One hundred forty-five patients with aggressive and indolent lymphomas were accrued, and the study included an exploratory arm with T-cell lymphomas and Hodgkin's lymphomas. This was an elderly population with a median age of 67 years (although the exploratory group was younger) and a median of four prior treatment regimens. The overall response rate was 33%, and similar to our findings, was heavily influenced by histology. The median PFS was 4.3 months, and median duration of response was 6.8 months. These positive results have prompted an ongoing randomized phase III trial of adjuvant everolimus in patients with DLBCL. Finally, Ghobrial et al26
recently reported a 42% PR rate in patients with Waldenstrom's macroglobulinemia treated with everolimus. Although it remains to be seen if a specific mTOR inhibitor is superior to another, these promising data suggest that a variety of mTOR inhibitors are active in lymphomas.
A major unresolved question is the optimal dose of temsirolimus in lymphomas. Dosing in this trial derives from solid tumor literature that 25 mg weekly carries similar efficacy and diminished toxicity compared to 250 mg weekly, which was close to the maximum-tolerated dose identified in advanced solid tumors.27,28
In support of the lower dose are sequential publications by the Mayo Clinic phase II consortium and the North Central Cancer Treatment Group (NCCTG) in patients with MCL, both of which were published after this study was underway.29,30
This group initially investigated 250 mg weekly in relapsed MCL, but found that dose reductions, primarily due to hematologic toxicity, were required in 30 of 34 patients. The NCCTG subsequently showed that 25-mg weekly preserved the response rate and PFS and improved tolerability in a very similar population of heavily pretreated patients with MCL. However, both were phase II trials, and a true phase I trial has not been performed in lymphoma. Of note, a recently published international phase III trial readdresses the issue of dose in patients with relapsed MCL.31
There were three treatment arms: temsirolimus 175 mg weekly for 3 weeks followed by 75 mg weekly (175/75 mg), temsirolimus 175 mg weekly for 3 weeks followed by 25 mg (175/25 mg), or investigator's choice of single-agent chemotherapy. In contrast to the phase II data, improved response rates and PFS were seen for the high-dose but not the low-dose temsirolimus arm when compared to investigator's choice therapy. Specifically, the 175/75-mg group showed a superior overall response rate (22% v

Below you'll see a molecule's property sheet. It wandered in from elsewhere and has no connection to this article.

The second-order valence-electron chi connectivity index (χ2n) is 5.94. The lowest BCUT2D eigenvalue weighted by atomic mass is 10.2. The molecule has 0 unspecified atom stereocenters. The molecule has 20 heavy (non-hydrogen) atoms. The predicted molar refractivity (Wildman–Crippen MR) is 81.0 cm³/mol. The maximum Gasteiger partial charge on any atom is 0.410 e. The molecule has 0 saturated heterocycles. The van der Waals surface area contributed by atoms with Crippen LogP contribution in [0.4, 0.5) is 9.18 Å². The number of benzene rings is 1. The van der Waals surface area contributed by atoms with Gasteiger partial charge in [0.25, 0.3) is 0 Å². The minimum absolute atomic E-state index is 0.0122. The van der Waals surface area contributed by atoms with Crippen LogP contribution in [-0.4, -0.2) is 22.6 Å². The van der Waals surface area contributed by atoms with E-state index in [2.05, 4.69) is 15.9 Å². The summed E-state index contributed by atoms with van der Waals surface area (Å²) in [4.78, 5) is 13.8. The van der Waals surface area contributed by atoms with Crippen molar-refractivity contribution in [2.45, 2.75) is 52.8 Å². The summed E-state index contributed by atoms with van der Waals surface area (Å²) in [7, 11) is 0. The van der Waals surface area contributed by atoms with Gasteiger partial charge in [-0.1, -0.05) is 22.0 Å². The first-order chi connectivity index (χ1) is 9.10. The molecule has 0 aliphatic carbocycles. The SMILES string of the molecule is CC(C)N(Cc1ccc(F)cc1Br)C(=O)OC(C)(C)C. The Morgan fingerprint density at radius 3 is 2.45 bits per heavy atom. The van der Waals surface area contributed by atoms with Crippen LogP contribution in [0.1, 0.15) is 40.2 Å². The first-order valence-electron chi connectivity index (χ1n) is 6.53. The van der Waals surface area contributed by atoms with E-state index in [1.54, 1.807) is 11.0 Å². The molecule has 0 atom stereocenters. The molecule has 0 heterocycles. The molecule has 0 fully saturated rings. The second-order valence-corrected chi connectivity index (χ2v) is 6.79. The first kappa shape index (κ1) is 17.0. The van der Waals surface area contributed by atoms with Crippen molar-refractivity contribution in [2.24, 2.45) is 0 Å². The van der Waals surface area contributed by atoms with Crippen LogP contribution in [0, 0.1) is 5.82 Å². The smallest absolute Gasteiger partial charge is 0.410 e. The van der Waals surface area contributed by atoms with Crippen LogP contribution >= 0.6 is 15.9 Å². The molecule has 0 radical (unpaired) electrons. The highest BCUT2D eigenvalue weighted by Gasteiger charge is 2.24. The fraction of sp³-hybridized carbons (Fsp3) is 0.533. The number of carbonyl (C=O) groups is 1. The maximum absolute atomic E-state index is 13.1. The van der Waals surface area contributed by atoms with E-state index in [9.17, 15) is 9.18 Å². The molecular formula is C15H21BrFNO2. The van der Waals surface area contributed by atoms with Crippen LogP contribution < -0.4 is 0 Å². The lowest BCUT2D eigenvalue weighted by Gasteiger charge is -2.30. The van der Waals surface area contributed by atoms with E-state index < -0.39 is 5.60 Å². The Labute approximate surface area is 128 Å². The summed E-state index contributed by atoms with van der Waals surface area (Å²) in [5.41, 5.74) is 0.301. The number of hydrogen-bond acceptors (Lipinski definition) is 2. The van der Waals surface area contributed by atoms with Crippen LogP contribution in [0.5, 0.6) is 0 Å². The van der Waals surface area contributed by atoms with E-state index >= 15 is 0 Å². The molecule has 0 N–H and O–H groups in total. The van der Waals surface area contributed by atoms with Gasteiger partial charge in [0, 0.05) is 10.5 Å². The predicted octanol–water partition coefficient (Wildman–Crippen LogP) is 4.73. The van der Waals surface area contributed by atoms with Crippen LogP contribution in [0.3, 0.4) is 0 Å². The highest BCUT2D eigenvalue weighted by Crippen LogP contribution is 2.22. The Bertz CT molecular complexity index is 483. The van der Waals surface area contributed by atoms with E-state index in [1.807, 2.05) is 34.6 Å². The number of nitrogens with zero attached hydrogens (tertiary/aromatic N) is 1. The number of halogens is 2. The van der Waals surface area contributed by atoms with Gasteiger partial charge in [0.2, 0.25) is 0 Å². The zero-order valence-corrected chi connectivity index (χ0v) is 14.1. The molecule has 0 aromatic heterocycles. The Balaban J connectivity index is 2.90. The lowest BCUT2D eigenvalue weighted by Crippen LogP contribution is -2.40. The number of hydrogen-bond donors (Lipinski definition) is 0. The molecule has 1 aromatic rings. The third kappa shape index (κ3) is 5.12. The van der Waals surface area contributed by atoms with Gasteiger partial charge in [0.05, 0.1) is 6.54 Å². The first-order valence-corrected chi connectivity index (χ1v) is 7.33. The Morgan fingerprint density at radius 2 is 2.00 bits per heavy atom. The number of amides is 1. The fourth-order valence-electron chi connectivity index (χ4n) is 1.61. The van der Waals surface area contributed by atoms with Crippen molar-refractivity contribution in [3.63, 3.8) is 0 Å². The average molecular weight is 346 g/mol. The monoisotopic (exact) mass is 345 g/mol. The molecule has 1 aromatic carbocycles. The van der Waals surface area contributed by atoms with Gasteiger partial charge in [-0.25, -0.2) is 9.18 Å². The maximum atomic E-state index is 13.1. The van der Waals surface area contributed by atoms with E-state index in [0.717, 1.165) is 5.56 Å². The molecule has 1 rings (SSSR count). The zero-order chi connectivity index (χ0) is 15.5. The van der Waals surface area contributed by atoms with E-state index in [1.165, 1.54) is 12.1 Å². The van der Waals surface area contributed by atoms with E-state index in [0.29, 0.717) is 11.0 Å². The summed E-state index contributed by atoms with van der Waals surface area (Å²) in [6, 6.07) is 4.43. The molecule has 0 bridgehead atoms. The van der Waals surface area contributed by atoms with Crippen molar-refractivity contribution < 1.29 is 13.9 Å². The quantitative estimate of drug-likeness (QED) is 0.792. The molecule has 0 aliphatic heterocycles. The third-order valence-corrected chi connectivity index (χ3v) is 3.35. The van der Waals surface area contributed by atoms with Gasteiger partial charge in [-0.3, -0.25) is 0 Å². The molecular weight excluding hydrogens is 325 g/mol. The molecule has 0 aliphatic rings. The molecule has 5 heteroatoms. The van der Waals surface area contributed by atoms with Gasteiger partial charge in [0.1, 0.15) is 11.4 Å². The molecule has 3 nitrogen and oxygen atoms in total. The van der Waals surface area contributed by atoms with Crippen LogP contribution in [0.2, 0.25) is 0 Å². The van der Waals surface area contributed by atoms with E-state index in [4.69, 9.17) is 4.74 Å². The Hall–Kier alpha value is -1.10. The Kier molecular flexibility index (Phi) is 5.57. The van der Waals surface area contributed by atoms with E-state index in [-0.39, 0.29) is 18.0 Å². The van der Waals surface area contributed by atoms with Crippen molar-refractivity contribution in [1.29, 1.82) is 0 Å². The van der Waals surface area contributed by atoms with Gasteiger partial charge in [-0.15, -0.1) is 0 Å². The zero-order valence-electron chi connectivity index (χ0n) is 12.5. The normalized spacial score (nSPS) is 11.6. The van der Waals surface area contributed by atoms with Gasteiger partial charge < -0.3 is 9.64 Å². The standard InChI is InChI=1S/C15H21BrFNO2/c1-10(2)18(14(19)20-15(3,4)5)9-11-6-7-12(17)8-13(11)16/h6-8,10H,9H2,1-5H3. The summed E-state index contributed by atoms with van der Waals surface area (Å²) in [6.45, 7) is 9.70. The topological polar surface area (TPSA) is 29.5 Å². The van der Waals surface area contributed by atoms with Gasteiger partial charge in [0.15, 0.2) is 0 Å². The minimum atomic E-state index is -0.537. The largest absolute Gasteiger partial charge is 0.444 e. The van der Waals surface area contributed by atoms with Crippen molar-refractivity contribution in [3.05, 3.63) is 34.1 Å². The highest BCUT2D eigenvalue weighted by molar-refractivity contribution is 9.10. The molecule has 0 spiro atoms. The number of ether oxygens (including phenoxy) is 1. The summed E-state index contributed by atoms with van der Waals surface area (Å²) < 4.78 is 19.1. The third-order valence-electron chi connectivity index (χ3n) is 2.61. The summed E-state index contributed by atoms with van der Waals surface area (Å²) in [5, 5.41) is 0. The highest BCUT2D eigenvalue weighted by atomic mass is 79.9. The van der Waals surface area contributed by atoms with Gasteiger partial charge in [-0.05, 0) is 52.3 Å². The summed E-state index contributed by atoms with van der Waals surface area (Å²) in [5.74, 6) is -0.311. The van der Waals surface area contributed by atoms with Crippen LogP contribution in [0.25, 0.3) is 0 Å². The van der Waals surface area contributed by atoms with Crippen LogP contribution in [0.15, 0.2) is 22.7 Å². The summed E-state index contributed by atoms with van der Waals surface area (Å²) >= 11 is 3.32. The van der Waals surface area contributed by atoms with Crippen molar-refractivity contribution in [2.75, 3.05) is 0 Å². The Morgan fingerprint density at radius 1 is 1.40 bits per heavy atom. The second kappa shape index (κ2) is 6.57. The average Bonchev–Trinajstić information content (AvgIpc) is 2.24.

= .0019) and PFS (median 4.8 v
1.9 months; P
= .0009) compared to investigator's choice; in contrast, the 175/25-mg group only trended toward improved response rate (6% v
2%) and PFS (median 3.4 v
1.9 months). Neither temsirolimus arm improved OS, although survival was not the primary end point. The suggestion that higher temsirolimus dosing may be more effective contrasts with the two phase II studies, and it remains unclear if these findings are relevant in other lymphoma histologies.
In summary, to our knowledge, this is the first report of substantial activity of temsirolimus in lymphomas other than MCL. Durable responses were observed in heavily pretreated patients, including patients who experienced treatment failure with a prior autologous stem-cell transplant. In addition, many patients were successfully bridged to transplant. The significant activity and general tolerability of single-agent temsirolimus in patients with FL and DLBCL is encouraging, and warrants investigation in combination with other agents. Critical to further development of these agents, especially when placed in combination settings, is a better understanding of mechanisms of resistance. Several groups have hypothesized that combining mTOR inhibitors with other PAM pathway inhibitors (ie, PI3K inhibitors, Akt inhibitors) or with agents that block parallel pathways will be important. In addition, the heterogeneity of response implies that underlying biologic features may predict outcome and this study should prompt further investigations into defining these features.